A few weeks ago, Jonathan Stern got in touch, wondering if I would like to participate in a new website he and his best friend, Carter Duncan were creating. “In the spirit of the Federalist Papers, my best friend from Duke and I have built a website called Pairagraph for written dialogue between distinguished individuals,” he wrote. The thinking behind the project was to “bring world leaders across government, industry, academia, religion, and the arts into a conversation about great events and great ideas, and perhaps, to revive the Republic of Letters.” 

University of Berkeley economist Brad DeLong is interested in discussing whether the U.S. is in decline. Is it true, as pessimists proclaim, that America has plateaued? Or that we are mired and trapped in civilizational languor? Is our culture exhausted? As someone who loves Prof. DeLong and his writing, it was such a privilege to have a dialogue with him.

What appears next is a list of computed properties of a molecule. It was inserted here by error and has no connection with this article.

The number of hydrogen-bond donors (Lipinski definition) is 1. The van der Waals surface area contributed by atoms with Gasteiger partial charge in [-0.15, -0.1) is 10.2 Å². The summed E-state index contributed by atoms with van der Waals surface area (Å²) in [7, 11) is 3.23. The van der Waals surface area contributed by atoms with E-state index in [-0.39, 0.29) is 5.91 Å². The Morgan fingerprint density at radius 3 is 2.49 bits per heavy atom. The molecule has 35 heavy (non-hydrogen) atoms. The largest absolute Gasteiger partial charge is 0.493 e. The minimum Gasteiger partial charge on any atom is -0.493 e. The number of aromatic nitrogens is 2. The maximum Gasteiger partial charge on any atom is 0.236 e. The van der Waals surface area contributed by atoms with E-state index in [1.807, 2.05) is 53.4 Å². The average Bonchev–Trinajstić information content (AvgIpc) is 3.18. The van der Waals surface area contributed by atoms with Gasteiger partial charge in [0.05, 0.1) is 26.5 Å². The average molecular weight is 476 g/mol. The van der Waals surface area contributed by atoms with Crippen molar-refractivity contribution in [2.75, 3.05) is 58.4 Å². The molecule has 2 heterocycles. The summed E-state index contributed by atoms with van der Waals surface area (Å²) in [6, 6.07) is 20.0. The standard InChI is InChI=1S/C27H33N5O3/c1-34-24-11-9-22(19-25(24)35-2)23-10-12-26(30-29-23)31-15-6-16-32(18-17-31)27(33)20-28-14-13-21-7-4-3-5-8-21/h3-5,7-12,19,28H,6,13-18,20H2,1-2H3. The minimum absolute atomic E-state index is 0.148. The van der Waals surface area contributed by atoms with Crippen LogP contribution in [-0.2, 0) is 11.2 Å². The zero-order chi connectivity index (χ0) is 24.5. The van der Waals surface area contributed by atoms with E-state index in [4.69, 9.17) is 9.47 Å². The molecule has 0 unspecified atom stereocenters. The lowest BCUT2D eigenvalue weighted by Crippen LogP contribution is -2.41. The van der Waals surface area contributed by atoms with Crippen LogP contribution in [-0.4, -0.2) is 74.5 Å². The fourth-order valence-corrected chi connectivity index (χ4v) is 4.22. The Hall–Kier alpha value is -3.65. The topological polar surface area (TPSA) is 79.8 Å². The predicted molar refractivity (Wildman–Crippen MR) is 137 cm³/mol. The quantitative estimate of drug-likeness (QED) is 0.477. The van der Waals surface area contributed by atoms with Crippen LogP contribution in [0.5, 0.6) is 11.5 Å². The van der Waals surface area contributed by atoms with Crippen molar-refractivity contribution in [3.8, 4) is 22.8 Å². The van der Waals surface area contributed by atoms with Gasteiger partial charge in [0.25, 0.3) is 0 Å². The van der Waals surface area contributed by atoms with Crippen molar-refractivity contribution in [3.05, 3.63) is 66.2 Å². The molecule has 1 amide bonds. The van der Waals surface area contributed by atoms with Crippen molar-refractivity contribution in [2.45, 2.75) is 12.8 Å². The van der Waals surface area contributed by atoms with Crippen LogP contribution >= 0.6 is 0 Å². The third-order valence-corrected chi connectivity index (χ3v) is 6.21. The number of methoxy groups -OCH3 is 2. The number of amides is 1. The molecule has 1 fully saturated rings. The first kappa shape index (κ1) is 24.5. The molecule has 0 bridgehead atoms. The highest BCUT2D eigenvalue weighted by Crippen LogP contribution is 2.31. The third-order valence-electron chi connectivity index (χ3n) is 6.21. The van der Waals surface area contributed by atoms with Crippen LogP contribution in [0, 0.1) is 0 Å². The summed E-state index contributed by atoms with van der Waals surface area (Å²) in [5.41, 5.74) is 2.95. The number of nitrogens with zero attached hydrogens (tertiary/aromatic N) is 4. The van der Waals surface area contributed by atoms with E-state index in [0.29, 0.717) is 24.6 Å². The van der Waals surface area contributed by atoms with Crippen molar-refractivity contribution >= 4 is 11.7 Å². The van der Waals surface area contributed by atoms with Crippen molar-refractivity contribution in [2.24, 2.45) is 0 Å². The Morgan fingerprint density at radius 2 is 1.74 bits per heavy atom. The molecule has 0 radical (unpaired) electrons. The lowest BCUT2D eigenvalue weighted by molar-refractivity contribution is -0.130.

While the good professor is feeling discouraged about the American prospects, I am a long-term believer. I posted my first response today on Pairagraph! My original draft was over a thousand words, but I can’t go beyond 600 words. For now, here is my abbreviated take on why I don’t think America is in decline despite the recent events. Not yet!   

Tesla’s SolarCity gamble has gone wrong

“If he hadn’t bailed out SolarCity, his whole debt-laden empire might have cracked. Yet without the bailout, Tesla would be far more healthy….In the second quarter of this year, SolarCity installed only 29 megawatts of solar panels—far below the 10,000 megawatts in annual installations that Musk had promised.”